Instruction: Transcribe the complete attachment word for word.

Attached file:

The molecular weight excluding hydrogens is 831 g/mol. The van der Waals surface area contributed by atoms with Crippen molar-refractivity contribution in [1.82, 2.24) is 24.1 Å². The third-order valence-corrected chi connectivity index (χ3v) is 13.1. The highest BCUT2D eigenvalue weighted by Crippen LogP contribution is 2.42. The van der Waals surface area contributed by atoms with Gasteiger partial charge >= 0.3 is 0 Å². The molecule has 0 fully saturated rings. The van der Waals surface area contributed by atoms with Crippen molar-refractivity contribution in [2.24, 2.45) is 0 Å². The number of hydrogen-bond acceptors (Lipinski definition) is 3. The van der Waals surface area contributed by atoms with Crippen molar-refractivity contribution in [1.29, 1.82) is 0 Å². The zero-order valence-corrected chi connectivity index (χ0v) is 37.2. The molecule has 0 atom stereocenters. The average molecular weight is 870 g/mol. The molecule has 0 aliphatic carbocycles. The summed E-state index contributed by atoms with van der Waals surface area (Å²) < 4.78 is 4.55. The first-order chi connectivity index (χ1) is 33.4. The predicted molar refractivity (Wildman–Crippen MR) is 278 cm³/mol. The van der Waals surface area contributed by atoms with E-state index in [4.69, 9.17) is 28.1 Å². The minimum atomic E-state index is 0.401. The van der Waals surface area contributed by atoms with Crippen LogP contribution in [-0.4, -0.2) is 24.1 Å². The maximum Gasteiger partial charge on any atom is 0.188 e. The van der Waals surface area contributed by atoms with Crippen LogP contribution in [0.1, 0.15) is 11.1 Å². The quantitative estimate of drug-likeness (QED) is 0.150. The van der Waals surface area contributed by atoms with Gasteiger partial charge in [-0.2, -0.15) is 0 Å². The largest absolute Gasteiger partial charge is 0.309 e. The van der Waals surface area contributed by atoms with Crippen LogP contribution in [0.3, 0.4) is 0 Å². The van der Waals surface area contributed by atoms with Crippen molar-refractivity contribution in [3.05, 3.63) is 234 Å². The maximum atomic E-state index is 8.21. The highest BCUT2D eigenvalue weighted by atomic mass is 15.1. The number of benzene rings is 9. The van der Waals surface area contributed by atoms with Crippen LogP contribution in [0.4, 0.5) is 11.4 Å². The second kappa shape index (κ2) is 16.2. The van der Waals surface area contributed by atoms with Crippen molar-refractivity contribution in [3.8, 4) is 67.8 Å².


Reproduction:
The molecular weight excluding hydrogens is 831 g/mol. The van der Waals surface area contributed by atoms with Crippen molar-refractivity contribution in [1.82, 2.24) is 24.1 Å². The third-order valence-corrected chi connectivity index (χ3v) is 13.1. The highest BCUT2D eigenvalue weighted by Crippen LogP contribution is 2.42. The van der Waals surface area contributed by atoms with Gasteiger partial charge >= 0.3 is 0 Å². The molecule has 0 fully saturated rings. The van der Waals surface area contributed by atoms with Crippen molar-refractivity contribution in [2.24, 2.45) is 0 Å². The number of hydrogen-bond acceptors (Lipinski definition) is 3. The van der Waals surface area contributed by atoms with Crippen molar-refractivity contribution in [1.29, 1.82) is 0 Å². The zero-order valence-corrected chi connectivity index (χ0v) is 37.2. The molecule has 0 atom stereocenters. The average molecular weight is 870 g/mol. The molecule has 0 aliphatic carbocycles. The summed E-state index contributed by atoms with van der Waals surface area (Å²) < 4.78 is 4.55. The first-order chi connectivity index (χ1) is 33.4. The predicted molar refractivity (Wildman–Crippen MR) is 278 cm³/mol. The van der Waals surface area contributed by atoms with E-state index in [4.69, 9.17) is 28.1 Å². The minimum atomic E-state index is 0.401. The van der Waals surface area contributed by atoms with Crippen LogP contribution in [-0.4, -0.2) is 24.1 Å². The maximum Gasteiger partial charge on any atom is 0.188 e. The van der Waals surface area contributed by atoms with Crippen LogP contribution in [0.1, 0.15) is 11.1 Å². The quantitative estimate of drug-likeness (QED) is 0.150. The van der Waals surface area contributed by atoms with Gasteiger partial charge in [-0.2, -0.15) is 0 Å². The largest absolute Gasteiger partial charge is 0.309 e. The van der Waals surface area contributed by atoms with Crippen LogP contribution in [0.3, 0.4) is 0 Å². The van der Waals surface area contributed by atoms with Crippen molar-refractivity contribution in [3.05, 3.63) is 234 Å². The maximum atomic E-state index is 8.21. The highest BCUT2D eigenvalue weighted by atomic mass is 15.1. The number of benzene rings is 9. The van der Waals surface area contributed by atoms with Crippen LogP contribution in [0.4, 0.5) is 11.4 Å². The second kappa shape index (κ2) is 16.2. The van der Waals surface area contributed by atoms with Crippen molar-refractivity contribution in [3.8, 4) is 67.8 Å².